Hence, there is a need for formulating a comprehensive approach as well as support from technology partners to create this robust system of e-Government in Indonesia. Rini also shared that one initiative to hasten the pace of e-Government implementation in Indonesia is to work closely with the Korean government, who has been established as an industry leader in e-Government system. E-Government Cooperation Center has been established last year in Jakarta to cement this partnership, with Korean National Information Society Agency representing the Korean government in Indonesia to assist with the e-Government implementation.
Initiatives to implement e-Government are not done by the central government only, but also by regional government institutions. A good case in point would be Bandung City, the capital city of West Java province. Ahyani Raksanagara, Head of Department of Communication and Information Technology of Bandung City, explained that various public services in the city have leveraged on technology as part of Bandung City’s vision to be “Loveable and Liveable Smart City.” Ahyani further elaborated that in 2017, integration data and application for e-Government have been a focus and in 2018, big data analytics and cyber security technology would be important to enhance the existing system.
With the rise of digitalisation in both public and private sector, therein lies a need to protect the digitised system and entity from ever-evolving threats. According to A.T. Kearney, Indonesia’s cybersecurity is still in the infancy stage compared to countries in the region such as Singapore, Thailand and the Phillippines. Indonesia is predicted to remain susceptible to cyber attacks up to the year 2025 due to the low policy supervision, lack of experts, and low investments. Time and again, officials have also stressed the full spectrum of challenges Indonesia is facing in the cyber world, not just in terms of national security or critical infrastructure but also in the distribution of online falsehoods and issues related to e-voting.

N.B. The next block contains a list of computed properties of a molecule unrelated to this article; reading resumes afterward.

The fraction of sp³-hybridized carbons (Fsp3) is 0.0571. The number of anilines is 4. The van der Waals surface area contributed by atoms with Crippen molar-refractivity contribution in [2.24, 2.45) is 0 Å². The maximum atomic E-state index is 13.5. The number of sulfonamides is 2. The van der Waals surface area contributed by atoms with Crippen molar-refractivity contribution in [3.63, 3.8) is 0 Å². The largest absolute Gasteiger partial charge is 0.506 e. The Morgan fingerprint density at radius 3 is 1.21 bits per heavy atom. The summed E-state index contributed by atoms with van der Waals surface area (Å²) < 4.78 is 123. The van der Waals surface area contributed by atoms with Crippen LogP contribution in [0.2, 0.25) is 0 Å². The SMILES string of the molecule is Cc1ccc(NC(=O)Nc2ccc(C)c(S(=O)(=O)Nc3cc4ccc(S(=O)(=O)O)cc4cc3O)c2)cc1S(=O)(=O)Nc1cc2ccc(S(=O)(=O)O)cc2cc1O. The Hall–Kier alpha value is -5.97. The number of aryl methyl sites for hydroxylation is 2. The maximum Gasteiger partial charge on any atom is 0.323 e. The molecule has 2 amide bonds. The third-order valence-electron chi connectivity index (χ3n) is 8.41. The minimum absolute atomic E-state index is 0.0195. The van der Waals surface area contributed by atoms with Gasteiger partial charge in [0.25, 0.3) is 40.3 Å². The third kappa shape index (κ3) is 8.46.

Amidst this rising concern over cyber threats, the Indonesian government set up National Cyber and Encryption Agency early this year with Djoko Setiadi as the Chief. This agency will be the first line of defense, protecting critical infrastructure of the country and protecting both public and business sector by securing the personal data of customers and employees. Djoko mentioned that the agency will be recruiting hundreds of people this year and training them to enhance the capability of the agency. It would be interesting to listen more from the agency on the concrete plans Indonesia has to ramp up her cyber defences.
Further in-depth discussions with key stakeholders from Indonesia public sector will be carried out at the 25th edition of Asia IoT Business Platform in Jakarta this August and this will include:
- Djoko Setiadi, Chief, National Cyber and Encryption Agency
- Firmansyah Lubis, Director of e-Government, Ministry of Communication and Information Technology
- Rini Widyantini, Deputy of Institution and Procedure Division, Ministry of Administrative and Bureaucratic Reform
- Ahyani Raksanagara, Head of Department of Communication and Information Technology, Bandung City
- Kiyoung Lee, Executive Principal Researcher, National Information Society Agency – Republic of Korea
Drop me a note at email@example.com if you are interested to join the discussion.
13 June 2018